Meet the herb nerds: Alisa from Kindroot Adaptogems and Emily from OffLimits Cereal

Kindroot Adaptogems bagged second place on the FoodHack Discovery board earlier this month. The brains behind the brand, founder Alisa Pospekhova, is not only a health and wellness expert and self proclaimed herb nerd. She’s also an ex-marketing guru for a number of market leading brands, including Unilever, The Wonderful Company and Nestlé. Spotting that consumers wanted herbal health benefits but struggled to get excited about supplements, she launched a range of gluten free, low-sugar, adaptogen-infused vegan lozenges in November last year. After weighing up her options, Alisa decided to self-fund her startup to keep control over the direction of the brand and focus her time on product development. 

Emily Miller, on the other hand, is passionate about everything breakfast. She literally wrote the book on it. And she believes that if you don’t like what’s on offer, you should create something better yourself. So that’s exactly what she did. OffLimits Cereal - her unique ‘socially responsible cereal and culture brand’ - launched in July and secured sixth place in this week’s Discovery board. Her team’s two functional flavours are repped by unconventional cartoon characters designed to come to her Millennial and GenZ target customers’ rescue at their most wired or most tired. DASH, flavoured with coffee and cacao, picks you up, while ZOMBIE, infused with adaptogens like pandan, vanilla, and ashwagandha, chills you out. It’s still early days, but the team’s clever combination of a functional fix combined with a gamified approach to encouraging repeat purchases is likely to help this brand stand out from the standard cereal crowd.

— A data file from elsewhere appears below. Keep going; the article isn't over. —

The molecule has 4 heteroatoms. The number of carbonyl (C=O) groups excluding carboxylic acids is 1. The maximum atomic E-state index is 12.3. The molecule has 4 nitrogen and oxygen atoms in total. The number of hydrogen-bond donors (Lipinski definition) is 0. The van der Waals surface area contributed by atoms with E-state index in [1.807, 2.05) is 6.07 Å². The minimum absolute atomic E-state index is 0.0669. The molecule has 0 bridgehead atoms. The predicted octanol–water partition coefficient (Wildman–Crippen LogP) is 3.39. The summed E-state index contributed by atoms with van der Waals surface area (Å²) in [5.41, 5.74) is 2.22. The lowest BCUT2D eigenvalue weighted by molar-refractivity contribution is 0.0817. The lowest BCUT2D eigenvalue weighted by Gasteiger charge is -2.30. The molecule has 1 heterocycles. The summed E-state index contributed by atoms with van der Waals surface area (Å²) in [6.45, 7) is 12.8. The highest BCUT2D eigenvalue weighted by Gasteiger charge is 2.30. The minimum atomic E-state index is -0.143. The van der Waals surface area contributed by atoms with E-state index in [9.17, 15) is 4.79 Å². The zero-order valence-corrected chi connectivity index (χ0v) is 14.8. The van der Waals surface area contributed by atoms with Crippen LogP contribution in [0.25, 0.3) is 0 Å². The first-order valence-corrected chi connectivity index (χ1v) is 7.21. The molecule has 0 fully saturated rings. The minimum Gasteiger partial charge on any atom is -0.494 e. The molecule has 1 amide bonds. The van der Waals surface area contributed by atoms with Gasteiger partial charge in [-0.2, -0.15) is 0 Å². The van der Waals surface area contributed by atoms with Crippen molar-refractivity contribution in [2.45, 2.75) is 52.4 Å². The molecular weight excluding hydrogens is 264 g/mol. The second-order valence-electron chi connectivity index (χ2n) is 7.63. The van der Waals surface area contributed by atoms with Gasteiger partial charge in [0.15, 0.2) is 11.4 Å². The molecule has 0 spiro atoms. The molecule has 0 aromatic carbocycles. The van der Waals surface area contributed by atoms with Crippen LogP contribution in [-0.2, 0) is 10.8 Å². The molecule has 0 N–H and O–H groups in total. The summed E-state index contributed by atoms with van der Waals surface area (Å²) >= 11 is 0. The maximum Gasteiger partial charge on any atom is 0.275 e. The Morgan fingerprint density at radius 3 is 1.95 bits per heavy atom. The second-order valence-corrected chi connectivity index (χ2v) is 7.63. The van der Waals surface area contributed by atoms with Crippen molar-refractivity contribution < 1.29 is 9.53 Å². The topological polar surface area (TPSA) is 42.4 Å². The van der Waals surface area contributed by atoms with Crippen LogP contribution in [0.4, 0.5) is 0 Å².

Growing demand: focus on transparency and building consumer confidence

Despite a growing cohort of converts, the jury’s still out on the science behind adaptogens. Professionals tend to recommend them as a complementary remedy, alongside other stress busting approaches, rather than seeing them as a treatment or a cure for specific physical or mental conditions. So even market leading brands are still playing it safe by avoiding specific health claims and using disclaimers in their packaging and marketing materials. As with other functional foods, questions also remain about dosage and how long adaptogens need to be taken to be effective.